“Dammit, Melissa. There’s nothing I can do about that now,” she yelled into her Bluetooth. “No. Hey, just call the condo management and tell them the air conditioning is broken and get someone to fix it.”

Horns blared from cars behind her.

“Listen, I’m in traffic, I can’t deal with that right now. Just handle it. Fine. I’ll call you when I get there.”

She tossed the phone on the front seat and gripped the steering wheel with both hands.

“First Esther, now Melissa. Dammit to hell!”

The last minute phone call from her editor at Travel & Tour changed her assignment. Instead of a lovely piece on the Oregon wine country, she told Kirin to repack for Belize for a week to write a piece about the newest private resort that occupied a small island.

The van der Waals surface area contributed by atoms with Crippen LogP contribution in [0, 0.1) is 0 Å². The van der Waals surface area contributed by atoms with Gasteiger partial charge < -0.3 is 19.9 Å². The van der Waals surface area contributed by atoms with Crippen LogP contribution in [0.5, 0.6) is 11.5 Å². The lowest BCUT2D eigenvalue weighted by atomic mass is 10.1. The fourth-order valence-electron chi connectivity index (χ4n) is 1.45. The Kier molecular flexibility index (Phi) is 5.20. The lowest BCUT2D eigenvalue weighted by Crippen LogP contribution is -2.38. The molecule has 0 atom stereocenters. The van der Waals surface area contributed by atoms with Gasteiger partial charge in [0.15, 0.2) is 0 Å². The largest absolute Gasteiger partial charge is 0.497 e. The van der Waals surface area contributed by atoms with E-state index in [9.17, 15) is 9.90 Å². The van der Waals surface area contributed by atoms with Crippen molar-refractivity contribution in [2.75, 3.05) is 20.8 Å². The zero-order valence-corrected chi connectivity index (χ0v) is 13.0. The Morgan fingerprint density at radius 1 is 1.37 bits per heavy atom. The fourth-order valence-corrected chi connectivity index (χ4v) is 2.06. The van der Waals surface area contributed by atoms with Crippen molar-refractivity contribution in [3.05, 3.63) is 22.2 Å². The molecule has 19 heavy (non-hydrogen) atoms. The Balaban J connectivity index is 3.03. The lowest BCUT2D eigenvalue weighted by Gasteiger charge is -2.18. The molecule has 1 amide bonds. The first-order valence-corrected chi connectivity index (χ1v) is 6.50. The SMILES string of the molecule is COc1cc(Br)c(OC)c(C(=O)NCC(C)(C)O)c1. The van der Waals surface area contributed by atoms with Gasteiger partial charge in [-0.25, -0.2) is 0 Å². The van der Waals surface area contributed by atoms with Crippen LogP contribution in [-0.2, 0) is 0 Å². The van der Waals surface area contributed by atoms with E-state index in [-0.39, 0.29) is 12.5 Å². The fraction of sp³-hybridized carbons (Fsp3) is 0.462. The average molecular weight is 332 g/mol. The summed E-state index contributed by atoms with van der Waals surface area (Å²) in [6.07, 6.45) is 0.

June in the Caribbean. What could be more idyllic—or more humid?

She abruptly veered right at the huge green General Mitchell Airport sign. Horns blared. Perspiration soaked her collar as she narrowly missed half a dozen orange construction cones and the man frantically waving a flag. “Shit.”

She eased her car into the long-term parking area,  slammed the shift into park, and collapsed back in her seat.

Her phone chirped, and she snatched it.

“Hi, Hon. Esther here, just a quick reminder. I will text the hotel name, contact, and phone number as soon as I confirm the info.”

“Thanks, that’ll be fine.” Kirin closed her eyes and bit her lip.

“Look, I’m sorry about this switch . . . nothing I could do.”

“I understand. It’s just frustrating.”